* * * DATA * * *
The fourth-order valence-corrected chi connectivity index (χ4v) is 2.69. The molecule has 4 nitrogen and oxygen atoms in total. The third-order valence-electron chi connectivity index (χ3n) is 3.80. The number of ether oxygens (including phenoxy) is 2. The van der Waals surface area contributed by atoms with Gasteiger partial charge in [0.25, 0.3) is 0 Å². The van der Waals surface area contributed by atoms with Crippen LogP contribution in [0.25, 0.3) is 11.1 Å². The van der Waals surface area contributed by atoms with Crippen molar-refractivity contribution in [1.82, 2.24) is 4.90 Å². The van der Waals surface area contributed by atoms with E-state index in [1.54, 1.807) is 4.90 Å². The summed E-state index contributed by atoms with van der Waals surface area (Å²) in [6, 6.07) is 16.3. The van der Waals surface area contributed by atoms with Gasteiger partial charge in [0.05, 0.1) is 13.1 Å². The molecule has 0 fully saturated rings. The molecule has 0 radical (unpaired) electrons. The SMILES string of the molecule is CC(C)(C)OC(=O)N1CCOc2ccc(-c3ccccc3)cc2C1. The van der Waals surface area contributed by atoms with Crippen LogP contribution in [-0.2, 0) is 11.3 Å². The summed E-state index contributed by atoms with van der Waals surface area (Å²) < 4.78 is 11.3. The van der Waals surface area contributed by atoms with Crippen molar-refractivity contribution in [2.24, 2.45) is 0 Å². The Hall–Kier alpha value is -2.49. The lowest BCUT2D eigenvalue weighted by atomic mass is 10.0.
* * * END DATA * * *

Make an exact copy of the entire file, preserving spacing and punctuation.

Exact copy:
The fourth-order valence-corrected chi connectivity index (χ4v) is 2.69. The molecule has 4 nitrogen and oxygen atoms in total. The third-order valence-electron chi connectivity index (χ3n) is 3.80. The number of ether oxygens (including phenoxy) is 2. The van der Waals surface area contributed by atoms with Gasteiger partial charge in [0.25, 0.3) is 0 Å². The van der Waals surface area contributed by atoms with Crippen LogP contribution in [0.25, 0.3) is 11.1 Å². The van der Waals surface area contributed by atoms with Crippen molar-refractivity contribution in [1.82, 2.24) is 4.90 Å². The van der Waals surface area contributed by atoms with E-state index in [1.54, 1.807) is 4.90 Å². The summed E-state index contributed by atoms with van der Waals surface area (Å²) in [6, 6.07) is 16.3. The van der Waals surface area contributed by atoms with Gasteiger partial charge in [0.05, 0.1) is 13.1 Å². The molecule has 0 fully saturated rings. The molecule has 0 radical (unpaired) electrons. The SMILES string of the molecule is CC(C)(C)OC(=O)N1CCOc2ccc(-c3ccccc3)cc2C1. The van der Waals surface area contributed by atoms with Crippen LogP contribution in [-0.2, 0) is 11.3 Å². The summed E-state index contributed by atoms with van der Waals surface area (Å²) < 4.78 is 11.3. The van der Waals surface area contributed by atoms with Crippen molar-refractivity contribution in [2.24, 2.45) is 0 Å². The Hall–Kier alpha value is -2.49. The lowest BCUT2D eigenvalue weighted by atomic mass is 10.0.